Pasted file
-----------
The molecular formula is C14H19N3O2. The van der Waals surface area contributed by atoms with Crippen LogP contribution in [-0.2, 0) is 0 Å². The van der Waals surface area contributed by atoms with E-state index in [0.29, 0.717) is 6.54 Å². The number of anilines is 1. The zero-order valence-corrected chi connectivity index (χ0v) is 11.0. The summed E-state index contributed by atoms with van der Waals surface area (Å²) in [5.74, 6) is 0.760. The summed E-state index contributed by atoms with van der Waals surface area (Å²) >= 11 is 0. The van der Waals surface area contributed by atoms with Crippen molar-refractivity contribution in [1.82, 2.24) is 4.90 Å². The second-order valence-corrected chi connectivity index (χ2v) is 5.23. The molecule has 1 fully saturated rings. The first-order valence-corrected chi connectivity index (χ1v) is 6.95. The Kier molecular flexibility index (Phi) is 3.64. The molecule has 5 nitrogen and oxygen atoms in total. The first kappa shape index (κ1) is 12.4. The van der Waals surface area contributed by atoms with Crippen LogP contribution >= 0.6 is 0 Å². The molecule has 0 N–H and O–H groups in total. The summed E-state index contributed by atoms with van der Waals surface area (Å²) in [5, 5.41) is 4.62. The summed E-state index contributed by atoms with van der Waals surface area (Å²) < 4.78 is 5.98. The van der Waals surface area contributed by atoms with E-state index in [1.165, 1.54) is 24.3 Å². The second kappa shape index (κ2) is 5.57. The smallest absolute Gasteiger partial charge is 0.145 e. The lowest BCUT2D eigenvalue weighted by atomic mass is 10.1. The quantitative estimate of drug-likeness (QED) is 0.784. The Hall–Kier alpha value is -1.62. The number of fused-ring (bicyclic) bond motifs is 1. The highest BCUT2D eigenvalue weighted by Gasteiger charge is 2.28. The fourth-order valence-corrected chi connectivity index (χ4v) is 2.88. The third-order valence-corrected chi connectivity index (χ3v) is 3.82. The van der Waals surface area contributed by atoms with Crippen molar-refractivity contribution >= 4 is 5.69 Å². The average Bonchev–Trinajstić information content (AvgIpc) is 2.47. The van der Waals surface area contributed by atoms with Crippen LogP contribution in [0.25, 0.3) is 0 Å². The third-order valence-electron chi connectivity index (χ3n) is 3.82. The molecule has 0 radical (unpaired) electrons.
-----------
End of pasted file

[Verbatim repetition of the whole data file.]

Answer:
The molecular formula is C14H19N3O2. The van der Waals surface area contributed by atoms with Crippen LogP contribution in [-0.2, 0) is 0 Å². The van der Waals surface area contributed by atoms with E-state index in [0.29, 0.717) is 6.54 Å². The number of anilines is 1. The zero-order valence-corrected chi connectivity index (χ0v) is 11.0. The summed E-state index contributed by atoms with van der Waals surface area (Å²) in [5.74, 6) is 0.760. The summed E-state index contributed by atoms with van der Waals surface area (Å²) >= 11 is 0. The van der Waals surface area contributed by atoms with Crippen molar-refractivity contribution in [1.82, 2.24) is 4.90 Å². The second-order valence-corrected chi connectivity index (χ2v) is 5.23. The molecule has 1 fully saturated rings. The first-order valence-corrected chi connectivity index (χ1v) is 6.95. The Kier molecular flexibility index (Phi) is 3.64. The molecule has 5 nitrogen and oxygen atoms in total. The first kappa shape index (κ1) is 12.4. The van der Waals surface area contributed by atoms with Crippen LogP contribution >= 0.6 is 0 Å². The molecule has 0 N–H and O–H groups in total. The summed E-state index contributed by atoms with van der Waals surface area (Å²) in [5, 5.41) is 4.62. The summed E-state index contributed by atoms with van der Waals surface area (Å²) < 4.78 is 5.98. The van der Waals surface area contributed by atoms with E-state index in [1.165, 1.54) is 24.3 Å². The second kappa shape index (κ2) is 5.57. The smallest absolute Gasteiger partial charge is 0.145 e. The lowest BCUT2D eigenvalue weighted by atomic mass is 10.1. The quantitative estimate of drug-likeness (QED) is 0.784. The Hall–Kier alpha value is -1.62. The number of fused-ring (bicyclic) bond motifs is 1. The highest BCUT2D eigenvalue weighted by Gasteiger charge is 2.28. The fourth-order valence-corrected chi connectivity index (χ4v) is 2.88. The third-order valence-corrected chi connectivity index (χ3v) is 3.82. The van der Waals surface area contributed by atoms with Crippen molar-refractivity contribution >= 4 is 5.69 Å². The average Bonchev–Trinajstić information content (AvgIpc) is 2.47. The van der Waals surface area contributed by atoms with Crippen LogP contribution in [0.25, 0.3) is 0 Å². The third-order valence-electron chi connectivity index (χ3n) is 3.82. The molecule has 0 radical (unpaired) electrons.